Instagram's New Video Feature Is Just Another Waste of Time

camera phoneIf in the recent past you've thought to yourself: You know what I could use? More wasted time on social media, you're in luck. Selfie and Food Photo Mecca, Instagram, now is also offering short videos, a la the Vine app. (In fact, it's basically a carbon copy of Vine.) So now you don't have to just look at people's duck faces and lattes as a still -- you can see them in motion!

Sorry, bosses out there! Looks like your employees are about to get even less effective!


Now, one interesting thing about the new video aspect is that it's less "perfected" than a still. You can't edit objects out of frame and filter things just so. As Huffington Post's Bianca Bosker put it: "Even with Instagram's filters and Vine's simple photo-editing tools, video is still harder to fake, pose and perfect; it captures not just an instant, but a period in time." True. And that actually is kind of cool. We're so used to seeing such highly-stylized photos, seeing what a person "really" looks like, is oddly fascinating. But still. This is just another waste of time. Another excuse to bury our eyes and noses into our phones. What are we supposed to gain from this?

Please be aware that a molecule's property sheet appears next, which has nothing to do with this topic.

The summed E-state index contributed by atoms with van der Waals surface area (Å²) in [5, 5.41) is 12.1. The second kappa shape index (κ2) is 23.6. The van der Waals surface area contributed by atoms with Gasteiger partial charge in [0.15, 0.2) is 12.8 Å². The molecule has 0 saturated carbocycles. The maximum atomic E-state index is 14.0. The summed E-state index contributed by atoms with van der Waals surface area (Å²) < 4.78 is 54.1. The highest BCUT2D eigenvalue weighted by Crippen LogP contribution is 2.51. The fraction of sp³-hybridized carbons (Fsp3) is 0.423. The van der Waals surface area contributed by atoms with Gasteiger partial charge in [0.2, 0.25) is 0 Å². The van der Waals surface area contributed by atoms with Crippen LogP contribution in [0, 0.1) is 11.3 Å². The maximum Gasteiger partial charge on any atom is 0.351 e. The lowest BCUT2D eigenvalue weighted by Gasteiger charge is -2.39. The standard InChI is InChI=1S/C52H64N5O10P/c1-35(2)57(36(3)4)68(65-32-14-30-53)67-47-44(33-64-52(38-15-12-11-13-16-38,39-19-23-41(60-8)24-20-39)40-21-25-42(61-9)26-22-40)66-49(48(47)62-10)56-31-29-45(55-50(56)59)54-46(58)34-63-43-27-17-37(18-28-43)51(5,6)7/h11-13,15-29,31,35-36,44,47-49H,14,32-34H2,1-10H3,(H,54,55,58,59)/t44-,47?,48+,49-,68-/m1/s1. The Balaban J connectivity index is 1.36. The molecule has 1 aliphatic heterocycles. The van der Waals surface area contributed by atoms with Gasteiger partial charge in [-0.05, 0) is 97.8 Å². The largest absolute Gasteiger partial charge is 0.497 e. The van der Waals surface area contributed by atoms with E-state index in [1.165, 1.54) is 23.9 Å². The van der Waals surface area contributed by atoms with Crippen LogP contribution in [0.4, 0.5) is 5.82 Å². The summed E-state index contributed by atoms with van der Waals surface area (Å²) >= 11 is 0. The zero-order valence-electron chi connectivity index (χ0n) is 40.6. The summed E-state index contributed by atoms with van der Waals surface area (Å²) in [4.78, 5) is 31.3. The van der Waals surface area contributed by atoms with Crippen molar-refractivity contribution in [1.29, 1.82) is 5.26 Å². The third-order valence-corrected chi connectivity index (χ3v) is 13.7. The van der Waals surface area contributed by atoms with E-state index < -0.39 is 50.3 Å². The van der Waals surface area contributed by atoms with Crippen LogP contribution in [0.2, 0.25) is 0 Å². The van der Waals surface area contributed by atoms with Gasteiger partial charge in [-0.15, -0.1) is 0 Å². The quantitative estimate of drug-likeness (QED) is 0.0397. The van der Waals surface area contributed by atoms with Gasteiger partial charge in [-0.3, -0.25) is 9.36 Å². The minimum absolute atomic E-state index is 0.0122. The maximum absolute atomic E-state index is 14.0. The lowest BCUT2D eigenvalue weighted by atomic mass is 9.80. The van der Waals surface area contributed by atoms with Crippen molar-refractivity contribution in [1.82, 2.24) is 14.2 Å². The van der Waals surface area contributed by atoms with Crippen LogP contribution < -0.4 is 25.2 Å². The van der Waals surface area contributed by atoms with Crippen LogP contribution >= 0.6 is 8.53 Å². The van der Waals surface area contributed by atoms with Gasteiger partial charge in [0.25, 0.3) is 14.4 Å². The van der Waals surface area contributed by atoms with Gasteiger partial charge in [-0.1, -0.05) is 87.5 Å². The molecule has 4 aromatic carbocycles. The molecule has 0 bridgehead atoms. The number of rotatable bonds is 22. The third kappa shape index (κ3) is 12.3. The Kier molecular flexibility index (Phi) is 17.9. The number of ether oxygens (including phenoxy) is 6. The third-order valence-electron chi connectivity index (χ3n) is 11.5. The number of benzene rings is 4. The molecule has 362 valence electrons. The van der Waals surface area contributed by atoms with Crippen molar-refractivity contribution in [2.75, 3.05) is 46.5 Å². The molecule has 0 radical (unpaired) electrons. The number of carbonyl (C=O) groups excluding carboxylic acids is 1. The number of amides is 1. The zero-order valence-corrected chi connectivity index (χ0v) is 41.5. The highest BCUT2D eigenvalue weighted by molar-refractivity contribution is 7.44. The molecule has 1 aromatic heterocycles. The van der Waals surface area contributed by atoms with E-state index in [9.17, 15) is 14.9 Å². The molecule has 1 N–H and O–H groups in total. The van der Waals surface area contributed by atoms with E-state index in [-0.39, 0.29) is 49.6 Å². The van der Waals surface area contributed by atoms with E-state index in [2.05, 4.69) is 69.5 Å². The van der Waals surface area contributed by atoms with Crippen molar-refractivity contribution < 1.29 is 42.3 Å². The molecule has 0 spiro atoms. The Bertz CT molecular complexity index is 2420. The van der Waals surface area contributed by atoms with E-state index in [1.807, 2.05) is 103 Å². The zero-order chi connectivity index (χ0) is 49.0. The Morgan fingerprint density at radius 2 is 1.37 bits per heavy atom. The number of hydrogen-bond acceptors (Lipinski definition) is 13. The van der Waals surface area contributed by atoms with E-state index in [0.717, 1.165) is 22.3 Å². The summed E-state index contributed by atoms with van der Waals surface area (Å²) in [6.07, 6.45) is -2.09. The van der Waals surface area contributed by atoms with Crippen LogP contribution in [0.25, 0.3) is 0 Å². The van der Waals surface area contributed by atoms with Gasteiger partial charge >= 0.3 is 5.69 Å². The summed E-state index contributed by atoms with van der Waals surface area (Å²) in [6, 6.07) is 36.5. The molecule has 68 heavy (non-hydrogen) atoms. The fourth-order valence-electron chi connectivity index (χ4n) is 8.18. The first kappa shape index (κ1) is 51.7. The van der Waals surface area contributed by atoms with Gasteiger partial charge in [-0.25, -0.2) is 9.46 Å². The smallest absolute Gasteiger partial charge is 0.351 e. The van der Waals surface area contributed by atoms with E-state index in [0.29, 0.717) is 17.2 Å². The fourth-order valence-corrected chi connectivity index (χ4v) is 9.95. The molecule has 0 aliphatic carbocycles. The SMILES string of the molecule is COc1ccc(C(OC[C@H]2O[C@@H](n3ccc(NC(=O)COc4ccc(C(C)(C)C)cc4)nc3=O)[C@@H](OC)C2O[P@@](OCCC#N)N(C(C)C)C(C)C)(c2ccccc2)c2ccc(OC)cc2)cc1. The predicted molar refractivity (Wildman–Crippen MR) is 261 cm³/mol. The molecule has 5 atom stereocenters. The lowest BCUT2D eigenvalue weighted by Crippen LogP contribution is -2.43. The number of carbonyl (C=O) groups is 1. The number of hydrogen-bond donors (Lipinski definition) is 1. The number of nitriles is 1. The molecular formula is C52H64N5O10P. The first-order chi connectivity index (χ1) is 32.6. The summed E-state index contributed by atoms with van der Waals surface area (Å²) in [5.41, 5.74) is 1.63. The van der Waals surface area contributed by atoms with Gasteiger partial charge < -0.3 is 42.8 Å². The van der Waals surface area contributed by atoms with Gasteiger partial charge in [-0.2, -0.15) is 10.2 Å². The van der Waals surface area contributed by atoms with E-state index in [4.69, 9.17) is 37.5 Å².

I love Instagram just as much as the next guy, and yes, I am guilty of taking and liking photos of completely mundane things. But how much more disconnected and distracted can we get? Taking the time to watch a video of someone watering their flowers is going to take at least three times as long as merely scrolling past the photo and giving it a quick glance.

I really am not sure where social media goes from here. Kind of seems like we've reached our limit. I guess longer videos could always be offered, but isn't that what YouTube is for? To be honest, I'm hesitant to check out this new Instagram feature at all, because, like with all things social media, it's probably kind of addictive.

And I really don't need another social media addiction, thanks.

Are you excited about Instagram videos?


Image via Jason Pratt/Flickr

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